Tuesday January 28, 2014
Recognition reinforces commitment to providing patient care excellence
Stormont-Vail HealthCare has again attained Magnet® recognition as part of the American Nurses Credentialing Center’s (ANCC) Magnet Recognition Program®. This voluntary credentialing program for health care organizations recognizes excellence in nursing. This credential is the highest honor an organization can receive for professional nursing practice. “Receiving Magnet redesignation shows that Stormont-Vail staff is setting and maintaining excellence as the standard,” said Randy Peterson, Stormont-Vail HealthCare President and CEO. “Our physicians and staff provide high quality, safe and compassionate care, comparable to other top tier health care facilities across the nation. This Magnet redesignation is another step toward our vision of being a national leader in providing compassionate, high-quality and efficient integrated care.”
Magnet recognition has become the gold standard for nursing excellence and is taken into consideration when the public judges health care organizations. In fact, U.S. News & World Report’s annual showcase of “America’s Best Hospitals” includes Magnet recognition in its ranking criteria for quality of inpatient care. To achieve initial Magnet recognition, organizations must pass a rigorous and lengthy process that demands widespread participation from leadership and staff. The process begins with the submission of an electronic application, followed by written documentation demonstrating qualitative and quantitative evidence regarding patient care and outcomes. If scores from the written documentation fall within a range of excellence, an on-site visit will occur to thoroughly assess the applicant. After this rigorous onsite review process, the Commission on Magnet will review the completed appraisal report and vote to determine whether Magnet recognition will be granted.
An organization seeking to reapply for Magnet recognition must provide documented evidence of how Magnet concepts, performance, and quality were sustained and improved over the four-year period since the hospital received its initial recognition. In particular, the Magnet model is designed to provide a framework for nursing practice, research, and measurement of outcomes. Through this framework, ANCC can assess applicants across a number of components and dimensions to gauge an organization’s nursing excellence. The foundation of this model is composed of various elements deemed essential to delivering superior patient care. These include the quality of nursing leadership and coordination and collaboration across specialties, as well as processes for measuring and improving the quality and delivery of care. Magnet recognition has been shown to provide specific benefits to hospitals and their communities, such as:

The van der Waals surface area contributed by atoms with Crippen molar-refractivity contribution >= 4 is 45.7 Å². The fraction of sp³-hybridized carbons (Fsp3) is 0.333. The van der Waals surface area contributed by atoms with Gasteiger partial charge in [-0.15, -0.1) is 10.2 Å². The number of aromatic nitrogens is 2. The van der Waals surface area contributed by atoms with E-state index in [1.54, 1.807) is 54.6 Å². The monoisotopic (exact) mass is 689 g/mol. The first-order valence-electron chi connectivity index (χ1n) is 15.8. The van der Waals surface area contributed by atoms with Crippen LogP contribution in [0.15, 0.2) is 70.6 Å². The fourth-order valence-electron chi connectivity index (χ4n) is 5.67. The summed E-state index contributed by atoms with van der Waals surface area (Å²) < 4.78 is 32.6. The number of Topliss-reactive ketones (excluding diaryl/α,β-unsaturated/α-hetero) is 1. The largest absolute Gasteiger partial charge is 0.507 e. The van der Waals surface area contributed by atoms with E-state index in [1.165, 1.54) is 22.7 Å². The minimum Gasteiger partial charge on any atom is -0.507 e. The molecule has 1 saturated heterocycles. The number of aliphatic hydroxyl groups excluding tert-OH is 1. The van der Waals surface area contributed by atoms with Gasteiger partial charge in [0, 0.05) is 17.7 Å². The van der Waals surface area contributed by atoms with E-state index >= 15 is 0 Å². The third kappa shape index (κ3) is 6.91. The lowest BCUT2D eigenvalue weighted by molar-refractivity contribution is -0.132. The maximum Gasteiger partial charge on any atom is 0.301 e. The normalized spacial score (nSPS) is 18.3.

“Receiving Magnet redesignation validates the excellence our staff provides every day, 24/7,” said Carol Perry, Stormont-Vail HealthCare Vice President and chief nursing officer. “The honor is a reflection of the wonderful multi-disciplinary team we have at Stormont-Vail.”
Being recognized as a Magnet facility for the second time is a great achievement for Stormont-Vail HealthCare as it continues to proudly belong to the Magnet community—a select group of 397 health care organizations out of nearly 6,000 U.S. health care organizations. Stormont-Vail HealthCare was initially designated a Magnet hospital in 2009. Hospitals must reapply for Magnet recognition every four years based on adherence to Magnet concepts and demonstrated improvements in patient care and quality.
Monday January 27, 2014
The Stormont-Vail Foundation has been awarded a grant of $33,079 from the discretionary funds held by the Lewis H. Humphreys Charitable Trust, Bank of America, Trustee, to purchase four non-invasive ventilators for premature babies. The non-invasive ventilators are state-of-the-art treatment for babies needing assistance with breathing. In 2013, Stormont-Vail was one of eight neonatal intensive care units in the U.S. to receive the Gold Seal of Approval for Prematurity from the Joint Commission.
“The Humphreys’ family were always such great supporters of our Neonatal IntensiveCare Unit,” said Nicki Bradbury, Director, Stormont-Vail Neonatal IntensiveCare. “It is fitting that their gift assured the purchase of these non-invasive ventilators allowing us to provide the latest technology for our tiniest patients who have respiratory issues.”
For more information or to learn how you can make a donation to the Stormont-Vail Foundation or volunteer, please visit stormontvail.org or call (785) 354-6851.
Monday January 13, 2014
Cotton‐O’Neil Clinic, a division of Stormont‐Vail HealthCare, announces the addition of Wael Khreiss, M.D., to the general surgery practice at 823 S.W. Mulvane St., in Topeka. He is currently accepting new patient consultations at the clinic.
Dr. Khreiss received his medical degree at American University of Beirut, Lebanon, in 2005. He completed at residency in general surgery at American University of Beirut, Lebanon, in 2007. He then completed an internship and residency in general surgery at the Mayo Clinic, Rochester, Minn., in 2013. He is a member of the American College of Surgery and is skilled to surgically treat a variety of diseases and conditions including, cancer, hernias, conditions affecting the breast, gallbladder, endocrine system, and gastrointestinal tract. He is also a member of the Stormont‐Vail Trauma team.
Dr. Khreiss is now accepting new patients at Cotton‐O’Neil Clinic. To schedule an appointment, speak with your primary care physician for a referral or call, (785) 354‐9591.